Finally, all datasets used in this paper and all those dealing with heteroskedastic data contained in the various editions of the book of Greene (we cite the 5th and 7th) have been added to the repository of regression datasets contained in the FSDA toolbox.

Appendix A. The scoring algorithm

With the skedastic equation given by(1)the loglikelihood of the n observations is L(β, σ2, γ )

= −1 2



log(2π) +logσi2+(yixTiβ)2i2

= −1 2



log{2π} +logσ2+log{1+exp(ziTγ )} + (yixTiβ)2/ σ2{1+exp(ziTγ )} . (A.1) Because of the block diagonal nature of the information matrix, we only require derivatives w.r.t.γ. The score vector is

S(γ ) = ∂L

∂γ = −1 2




 exp(ziTγ )

1+exp(ziTγ )− (yixTiβ)2 σ2

exp(ziTγ ) {1+exp(ziTγ )}2

= 1 2



ziexp(ziTγ ) 1+exp(ziTγ )

 (yixTiβ)2 σ2{1+exp(ziTγ )} −1

 . A second differentiation yields the observed information as

I(γ ) = − ∂2L

∂γ ∂γT = 1 2




 exp(ziTγ )

{1+exp(ziTγ )}2 + (yixTiβ)2

σ2{1+exp(ziTγ )}3exp(zTiγ ){exp(ziTγ ) −1}

 .


To obtain the expected information we find E(yixTiβ)2which yields I(γ ) =E{I(γ )} =1





 exp(ziTγ )

{1+exp(ziTγ )}2 +exp(ziTγ ){exp(ziTγ ) −1} {1+exp(ziTγ )}2

= 1 2




 exp(ziTγ ) 1+exp(ziTγ )


= 1 2




 1

1+exp(−ziTγ )


. For the scoring algorithm, it is convenient to write


 exp(ziTγ ) {1+exp(ziTγ )}


and Q =diag{qi}.

The parameter estimate at iteration k+1 follows from that at iteration k by using the Fisher scoring algorithm γk+1 = γkIk)1Sk)

= γk+δ(ZTQkZ)1



ziexp(ziTγk) 1+exp(ziTγk)

 (yixTiβk)2 σk2{1+exp(ziTγk)}−1

, (A.2)

since the 2 and 1/2 cancel. Hereδ(<1)is a step-length parameter, intended to avoid divergence of the algorithm.

It is clear from(A.2)that the updated value ofγˆis computed by adding the vector of estimated coefficients in the least squares regression of(yixTiβk)2/[σk2{1+exp(zTiγk)}]−1 on ziW =ziexp(ziTγk)/{1+exp(ziTγk)}. Convergence occurs when the derivative is zero. Givenγk+1, the parametersβandσ2are re-estimated by weighted least squares and the algorithm continues until sufficient accuracy is obtained. In our computations we stop when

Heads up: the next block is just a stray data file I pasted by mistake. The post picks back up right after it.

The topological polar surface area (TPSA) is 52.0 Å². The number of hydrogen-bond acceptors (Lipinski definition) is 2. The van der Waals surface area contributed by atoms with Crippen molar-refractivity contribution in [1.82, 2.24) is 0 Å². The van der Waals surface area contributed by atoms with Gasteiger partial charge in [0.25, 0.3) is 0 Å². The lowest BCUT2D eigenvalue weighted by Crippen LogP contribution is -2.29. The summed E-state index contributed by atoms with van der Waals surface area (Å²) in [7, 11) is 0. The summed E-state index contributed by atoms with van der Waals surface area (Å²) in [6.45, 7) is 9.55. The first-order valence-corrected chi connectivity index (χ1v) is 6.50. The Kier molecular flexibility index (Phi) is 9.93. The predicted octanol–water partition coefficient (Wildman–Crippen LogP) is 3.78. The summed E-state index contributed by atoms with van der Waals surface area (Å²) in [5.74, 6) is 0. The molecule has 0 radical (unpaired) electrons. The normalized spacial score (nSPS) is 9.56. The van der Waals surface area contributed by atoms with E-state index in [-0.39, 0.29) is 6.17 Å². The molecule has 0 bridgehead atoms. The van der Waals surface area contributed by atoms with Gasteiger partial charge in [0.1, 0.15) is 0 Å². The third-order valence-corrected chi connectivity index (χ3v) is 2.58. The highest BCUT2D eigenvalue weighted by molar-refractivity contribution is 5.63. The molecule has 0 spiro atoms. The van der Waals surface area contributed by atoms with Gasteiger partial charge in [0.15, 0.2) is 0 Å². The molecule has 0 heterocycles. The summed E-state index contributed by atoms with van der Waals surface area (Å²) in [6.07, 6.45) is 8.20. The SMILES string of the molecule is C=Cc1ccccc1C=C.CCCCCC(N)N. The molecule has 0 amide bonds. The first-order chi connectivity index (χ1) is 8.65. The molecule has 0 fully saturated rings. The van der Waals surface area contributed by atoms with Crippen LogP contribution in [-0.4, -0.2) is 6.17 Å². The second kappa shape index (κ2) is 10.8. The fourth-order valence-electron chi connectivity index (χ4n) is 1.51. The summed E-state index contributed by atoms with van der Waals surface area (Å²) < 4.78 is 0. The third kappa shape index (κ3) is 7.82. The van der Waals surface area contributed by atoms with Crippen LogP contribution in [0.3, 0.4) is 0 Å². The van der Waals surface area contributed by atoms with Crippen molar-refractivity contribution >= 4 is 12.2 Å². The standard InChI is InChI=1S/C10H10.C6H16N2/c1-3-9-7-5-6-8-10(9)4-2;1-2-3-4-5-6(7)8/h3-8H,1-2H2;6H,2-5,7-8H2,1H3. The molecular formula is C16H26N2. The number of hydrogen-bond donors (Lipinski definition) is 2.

where dk = (βkTγkT)T. The remaining detail is to determine the starting values for the iteration. In the absence of prior information the simplest procedure is to use OLS forβand to takeγas the coefficients from the regression of ne2i/ ni=1e2i−1 on zi, where eiis the raw residual from OLS regression.

Appendix B. Detection of a signal in the FS for regression

The envelopes in plots such asFig. 2give the pointwise distribution of the absolute minimum deletion residuals|rimin(m)|

defined in Section3. The following rules provide for the detection of a signal, indicating the presence of one or more outliers, for a test with an approximate samplewise size of 1%.

There are four conditions, the fulfilment of any one of which leads to the detection of a signal.

• In the central part of the search we require 3 consecutive values of|rimin(m)|above the 99.99% envelope or 1 above 99.999%;

• In the final part of the search we need two consecutive values of|rimin(m)|above 99.9% and 1 above 99%;

• |rimin(n−2)| >99.9% envelope;

• |rimin(n−1)| >99% envelope. In this case a single outlier is detected and the procedure terminates.

The final part of the search is defined as mn−


, where here[ ]stands for a rounded integer. For n=1100 the value is slightly less than 3% of the observations.


Atkinson, A.C., Riani, M., 2007. Exploratory tools for clustering multivariate data. Comput. Statist. Data Anal. 52, 272–285.